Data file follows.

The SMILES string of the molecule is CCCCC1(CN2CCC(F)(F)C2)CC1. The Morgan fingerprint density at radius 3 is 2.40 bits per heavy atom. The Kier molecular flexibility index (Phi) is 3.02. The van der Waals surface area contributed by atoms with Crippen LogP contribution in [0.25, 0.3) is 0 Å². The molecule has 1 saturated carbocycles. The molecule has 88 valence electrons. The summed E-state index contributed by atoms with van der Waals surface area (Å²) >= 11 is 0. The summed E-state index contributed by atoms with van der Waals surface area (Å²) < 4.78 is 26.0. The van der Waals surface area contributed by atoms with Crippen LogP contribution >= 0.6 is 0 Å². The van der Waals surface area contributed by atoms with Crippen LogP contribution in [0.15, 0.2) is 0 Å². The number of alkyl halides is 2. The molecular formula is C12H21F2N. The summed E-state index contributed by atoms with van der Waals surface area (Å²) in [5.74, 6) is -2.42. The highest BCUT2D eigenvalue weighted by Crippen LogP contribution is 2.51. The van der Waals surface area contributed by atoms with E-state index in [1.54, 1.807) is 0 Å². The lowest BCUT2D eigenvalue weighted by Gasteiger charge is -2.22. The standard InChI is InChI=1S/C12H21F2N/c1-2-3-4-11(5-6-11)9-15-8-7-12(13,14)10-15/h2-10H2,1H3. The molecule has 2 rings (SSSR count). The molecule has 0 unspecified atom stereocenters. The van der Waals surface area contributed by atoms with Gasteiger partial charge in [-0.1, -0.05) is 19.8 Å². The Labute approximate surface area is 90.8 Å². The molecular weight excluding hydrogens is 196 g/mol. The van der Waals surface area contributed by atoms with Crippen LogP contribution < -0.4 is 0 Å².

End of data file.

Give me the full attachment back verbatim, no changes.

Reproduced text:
The SMILES string of the molecule is CCCCC1(CN2CCC(F)(F)C2)CC1. The Morgan fingerprint density at radius 3 is 2.40 bits per heavy atom. The Kier molecular flexibility index (Phi) is 3.02. The van der Waals surface area contributed by atoms with Crippen LogP contribution in [0.25, 0.3) is 0 Å². The molecule has 1 saturated carbocycles. The molecule has 88 valence electrons. The summed E-state index contributed by atoms with van der Waals surface area (Å²) >= 11 is 0. The summed E-state index contributed by atoms with van der Waals surface area (Å²) < 4.78 is 26.0. The van der Waals surface area contributed by atoms with Crippen LogP contribution >= 0.6 is 0 Å². The van der Waals surface area contributed by atoms with Crippen LogP contribution in [0.15, 0.2) is 0 Å². The number of alkyl halides is 2. The molecular formula is C12H21F2N. The summed E-state index contributed by atoms with van der Waals surface area (Å²) in [5.74, 6) is -2.42. The highest BCUT2D eigenvalue weighted by Crippen LogP contribution is 2.51. The van der Waals surface area contributed by atoms with E-state index in [1.54, 1.807) is 0 Å². The lowest BCUT2D eigenvalue weighted by Gasteiger charge is -2.22. The standard InChI is InChI=1S/C12H21F2N/c1-2-3-4-11(5-6-11)9-15-8-7-12(13,14)10-15/h2-10H2,1H3. The molecule has 2 rings (SSSR count). The molecule has 0 unspecified atom stereocenters. The van der Waals surface area contributed by atoms with Gasteiger partial charge in [-0.1, -0.05) is 19.8 Å². The Labute approximate surface area is 90.8 Å². The molecular weight excluding hydrogens is 196 g/mol. The van der Waals surface area contributed by atoms with Crippen LogP contribution < -0.4 is 0 Å².